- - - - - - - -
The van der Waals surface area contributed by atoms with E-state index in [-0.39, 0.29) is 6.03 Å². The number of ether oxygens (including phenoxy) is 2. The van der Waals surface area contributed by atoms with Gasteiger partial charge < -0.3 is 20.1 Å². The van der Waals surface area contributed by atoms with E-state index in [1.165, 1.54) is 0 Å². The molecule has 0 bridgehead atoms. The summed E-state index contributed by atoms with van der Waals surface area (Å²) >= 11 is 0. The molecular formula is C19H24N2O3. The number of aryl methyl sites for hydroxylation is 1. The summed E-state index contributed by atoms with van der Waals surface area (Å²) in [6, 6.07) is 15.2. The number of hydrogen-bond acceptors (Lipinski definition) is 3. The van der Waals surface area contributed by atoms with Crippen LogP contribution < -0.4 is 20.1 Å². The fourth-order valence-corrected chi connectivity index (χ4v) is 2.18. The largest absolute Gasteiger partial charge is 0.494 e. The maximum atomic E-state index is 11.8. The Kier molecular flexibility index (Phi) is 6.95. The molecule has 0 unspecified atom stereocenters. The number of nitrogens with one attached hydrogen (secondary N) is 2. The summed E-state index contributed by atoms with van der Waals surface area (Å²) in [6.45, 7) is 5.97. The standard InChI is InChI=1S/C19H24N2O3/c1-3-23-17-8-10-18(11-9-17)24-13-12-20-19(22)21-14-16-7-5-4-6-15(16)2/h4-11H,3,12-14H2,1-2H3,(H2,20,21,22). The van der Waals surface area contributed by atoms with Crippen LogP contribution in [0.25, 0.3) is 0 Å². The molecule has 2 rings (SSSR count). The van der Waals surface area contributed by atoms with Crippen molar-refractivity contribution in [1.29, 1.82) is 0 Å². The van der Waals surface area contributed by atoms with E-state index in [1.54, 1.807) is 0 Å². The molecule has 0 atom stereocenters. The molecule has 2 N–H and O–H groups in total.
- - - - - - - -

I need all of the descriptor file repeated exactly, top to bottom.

The van der Waals surface area contributed by atoms with E-state index in [-0.39, 0.29) is 6.03 Å². The number of ether oxygens (including phenoxy) is 2. The van der Waals surface area contributed by atoms with Gasteiger partial charge < -0.3 is 20.1 Å². The van der Waals surface area contributed by atoms with E-state index in [1.165, 1.54) is 0 Å². The molecule has 0 bridgehead atoms. The summed E-state index contributed by atoms with van der Waals surface area (Å²) >= 11 is 0. The molecular formula is C19H24N2O3. The number of aryl methyl sites for hydroxylation is 1. The summed E-state index contributed by atoms with van der Waals surface area (Å²) in [6, 6.07) is 15.2. The number of hydrogen-bond acceptors (Lipinski definition) is 3. The van der Waals surface area contributed by atoms with Crippen LogP contribution < -0.4 is 20.1 Å². The fourth-order valence-corrected chi connectivity index (χ4v) is 2.18. The largest absolute Gasteiger partial charge is 0.494 e. The maximum atomic E-state index is 11.8. The Kier molecular flexibility index (Phi) is 6.95. The molecule has 0 unspecified atom stereocenters. The number of nitrogens with one attached hydrogen (secondary N) is 2. The summed E-state index contributed by atoms with van der Waals surface area (Å²) in [6.45, 7) is 5.97. The standard InChI is InChI=1S/C19H24N2O3/c1-3-23-17-8-10-18(11-9-17)24-13-12-20-19(22)21-14-16-7-5-4-6-15(16)2/h4-11H,3,12-14H2,1-2H3,(H2,20,21,22). The van der Waals surface area contributed by atoms with Crippen LogP contribution in [0.25, 0.3) is 0 Å². The molecule has 2 rings (SSSR count). The van der Waals surface area contributed by atoms with Crippen molar-refractivity contribution in [1.29, 1.82) is 0 Å². The van der Waals surface area contributed by atoms with E-state index in [1.54, 1.807) is 0 Å². The molecule has 0 atom stereocenters. The molecule has 2 N–H and O–H groups in total.